For example, if the RRIF is based on your age, and you are age 79 as of December 31 of the previous year, the prescribed percentage factor per the regulations would be 6.58%. If the value of your RRIF at December 31 of the previous year is $250,000, then your required RRIF minimum payment for the year would be $16,450.
Taxes on RRIF income
Your RRIF withdrawals are included in your taxable income and are subject to tax at your marginal tax rate. Your total taxable income will determine your total taxes payable. However, there are certain cases (discussed in the next section) in which financial institutions are required to withhold taxes from your RRIF payments. These amounts withheld are remitted to the Canada Revenue Agency (CRA) on your behalf and are a credit towards your total taxes payable.
To avoid paying withholding taxes on your RRIF payments, you would only be able to take the minimum prescribed amount. Any additional withdrawal on top of the minimum would be subjected to a withholding tax. The table below shows the percentage of withholding tax that applies when making a single lump sum withdrawal. Again, if you elect to receive an amount above the minimum payment, income tax will be withheld at source on the amount in excess of the minimum. The withholding tax rates for Canadian residents are the same for all provinces and territories except Quebec. Withholding tax for non-residents is discussed later in this article.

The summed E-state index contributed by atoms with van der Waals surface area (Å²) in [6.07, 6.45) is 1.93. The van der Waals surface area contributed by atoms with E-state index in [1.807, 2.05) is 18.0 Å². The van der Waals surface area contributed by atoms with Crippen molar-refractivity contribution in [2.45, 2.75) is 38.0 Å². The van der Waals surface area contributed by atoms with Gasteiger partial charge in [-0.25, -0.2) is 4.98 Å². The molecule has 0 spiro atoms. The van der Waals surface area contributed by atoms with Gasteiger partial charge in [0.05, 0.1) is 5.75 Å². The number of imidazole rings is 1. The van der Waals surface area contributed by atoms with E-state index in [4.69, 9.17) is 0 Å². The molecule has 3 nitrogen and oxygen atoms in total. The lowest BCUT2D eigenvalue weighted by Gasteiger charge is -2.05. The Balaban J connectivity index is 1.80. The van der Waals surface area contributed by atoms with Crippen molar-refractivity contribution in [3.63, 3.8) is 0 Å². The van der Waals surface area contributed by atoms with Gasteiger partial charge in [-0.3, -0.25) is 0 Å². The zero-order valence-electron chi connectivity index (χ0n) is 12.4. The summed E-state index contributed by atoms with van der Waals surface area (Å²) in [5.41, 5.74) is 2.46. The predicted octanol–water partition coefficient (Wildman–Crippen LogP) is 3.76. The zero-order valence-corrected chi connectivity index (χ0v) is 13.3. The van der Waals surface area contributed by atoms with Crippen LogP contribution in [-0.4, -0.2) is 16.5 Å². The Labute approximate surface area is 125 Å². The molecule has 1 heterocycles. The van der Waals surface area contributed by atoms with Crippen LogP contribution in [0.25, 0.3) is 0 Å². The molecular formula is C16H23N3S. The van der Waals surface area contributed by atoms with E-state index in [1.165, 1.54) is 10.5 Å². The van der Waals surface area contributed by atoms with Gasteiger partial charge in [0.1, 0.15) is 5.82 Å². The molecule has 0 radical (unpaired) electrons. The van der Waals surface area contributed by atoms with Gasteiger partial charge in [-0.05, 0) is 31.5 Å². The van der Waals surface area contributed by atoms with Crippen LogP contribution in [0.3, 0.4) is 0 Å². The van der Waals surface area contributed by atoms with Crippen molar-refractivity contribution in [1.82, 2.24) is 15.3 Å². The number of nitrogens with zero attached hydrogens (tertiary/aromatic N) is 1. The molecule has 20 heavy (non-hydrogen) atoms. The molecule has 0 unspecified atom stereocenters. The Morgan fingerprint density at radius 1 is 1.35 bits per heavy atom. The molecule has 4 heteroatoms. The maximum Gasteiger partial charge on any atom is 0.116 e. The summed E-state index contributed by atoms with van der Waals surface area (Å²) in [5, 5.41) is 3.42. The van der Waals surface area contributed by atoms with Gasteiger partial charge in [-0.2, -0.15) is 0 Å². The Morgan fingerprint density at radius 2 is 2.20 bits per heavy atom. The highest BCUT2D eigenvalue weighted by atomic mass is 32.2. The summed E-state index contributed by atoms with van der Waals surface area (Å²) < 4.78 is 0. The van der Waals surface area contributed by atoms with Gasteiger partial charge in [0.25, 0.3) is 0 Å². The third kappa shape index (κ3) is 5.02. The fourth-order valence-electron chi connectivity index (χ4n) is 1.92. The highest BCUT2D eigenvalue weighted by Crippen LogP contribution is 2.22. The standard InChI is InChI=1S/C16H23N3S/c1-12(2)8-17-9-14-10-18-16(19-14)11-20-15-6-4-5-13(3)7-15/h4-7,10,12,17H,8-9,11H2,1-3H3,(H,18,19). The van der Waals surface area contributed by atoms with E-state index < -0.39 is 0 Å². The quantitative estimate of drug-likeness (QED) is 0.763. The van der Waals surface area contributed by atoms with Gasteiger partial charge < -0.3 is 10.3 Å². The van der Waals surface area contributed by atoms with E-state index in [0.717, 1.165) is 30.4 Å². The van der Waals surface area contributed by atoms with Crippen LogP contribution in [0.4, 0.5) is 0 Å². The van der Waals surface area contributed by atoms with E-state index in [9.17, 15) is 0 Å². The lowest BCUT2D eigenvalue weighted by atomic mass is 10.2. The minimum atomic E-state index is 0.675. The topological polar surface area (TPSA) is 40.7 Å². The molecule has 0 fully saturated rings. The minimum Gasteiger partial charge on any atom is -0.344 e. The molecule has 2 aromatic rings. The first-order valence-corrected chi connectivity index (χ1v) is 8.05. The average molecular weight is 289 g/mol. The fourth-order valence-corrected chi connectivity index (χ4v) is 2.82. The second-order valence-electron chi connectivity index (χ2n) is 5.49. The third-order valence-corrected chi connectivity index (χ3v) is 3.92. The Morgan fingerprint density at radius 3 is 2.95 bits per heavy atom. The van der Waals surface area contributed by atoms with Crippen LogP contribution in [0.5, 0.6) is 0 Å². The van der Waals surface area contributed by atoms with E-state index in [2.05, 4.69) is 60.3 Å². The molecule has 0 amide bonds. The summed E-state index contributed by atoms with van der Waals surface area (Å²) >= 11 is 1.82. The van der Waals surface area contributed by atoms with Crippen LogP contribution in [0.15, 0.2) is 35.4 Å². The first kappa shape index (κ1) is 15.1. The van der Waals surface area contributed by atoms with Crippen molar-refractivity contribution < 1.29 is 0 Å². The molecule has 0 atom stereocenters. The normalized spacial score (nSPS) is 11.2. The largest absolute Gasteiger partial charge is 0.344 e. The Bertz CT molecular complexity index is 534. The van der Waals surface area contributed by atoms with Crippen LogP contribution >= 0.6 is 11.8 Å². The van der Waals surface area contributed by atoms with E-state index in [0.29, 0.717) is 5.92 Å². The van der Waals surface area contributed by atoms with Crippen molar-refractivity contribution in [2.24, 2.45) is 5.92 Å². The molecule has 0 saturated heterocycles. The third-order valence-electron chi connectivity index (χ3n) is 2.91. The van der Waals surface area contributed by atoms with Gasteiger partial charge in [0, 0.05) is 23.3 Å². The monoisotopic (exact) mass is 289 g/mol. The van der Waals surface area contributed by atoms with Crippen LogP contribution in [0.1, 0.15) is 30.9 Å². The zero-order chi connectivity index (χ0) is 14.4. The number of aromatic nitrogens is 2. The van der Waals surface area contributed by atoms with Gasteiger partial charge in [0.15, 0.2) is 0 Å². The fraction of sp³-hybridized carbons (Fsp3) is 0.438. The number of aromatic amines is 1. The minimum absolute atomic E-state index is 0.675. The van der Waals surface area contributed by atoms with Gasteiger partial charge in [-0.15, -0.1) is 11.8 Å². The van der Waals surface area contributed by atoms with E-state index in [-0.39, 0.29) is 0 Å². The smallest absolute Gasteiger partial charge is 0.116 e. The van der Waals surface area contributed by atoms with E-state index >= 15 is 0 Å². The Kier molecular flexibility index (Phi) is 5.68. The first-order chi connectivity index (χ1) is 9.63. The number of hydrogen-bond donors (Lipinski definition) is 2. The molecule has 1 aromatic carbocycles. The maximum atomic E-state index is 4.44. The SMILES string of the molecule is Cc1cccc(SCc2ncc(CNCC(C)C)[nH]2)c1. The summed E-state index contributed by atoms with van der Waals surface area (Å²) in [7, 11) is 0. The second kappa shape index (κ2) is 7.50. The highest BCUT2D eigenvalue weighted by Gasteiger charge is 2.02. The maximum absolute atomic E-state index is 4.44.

A series of payments
The withholding tax amount is generally based on the excess portion of each individual lumpsum payment, except where you make a series of pre-authorized smaller withdrawals. If you make a series of smaller withdrawals (i.e., in instalments to fulfil a single request) the CRA has stated that the rate of withholding on each individual payment should be based on the total sum requested and not on each individual payment. In these situations, the CRA considers the series of payments to be blended payments (i.e., part minimum amount and part excess amount).
Accordingly, the excess portion of each instalment would be subject to withholding tax at the rate that would apply had you requested to receive one lump-sum payment in the year rather than a series of payments. For example, assume you are a resident of Saskatchewan and you decide to withdraw $600 every month from your RRIF ($7,200 on an annual basis) using a pre-authorized withdrawal program. Further, assume your annual minimum payment is $1,200. The sum of the amounts you plan to withdraw in the year in excess of the RRIF minimum is $6,000 ($7,200 – $1,200). As the total falls in the $5,001 – $15,000 range, the portion of each individual payment that is in excess of the minimum will be subject to 20% withholding and not 10% that would normally apply to a single request of $600.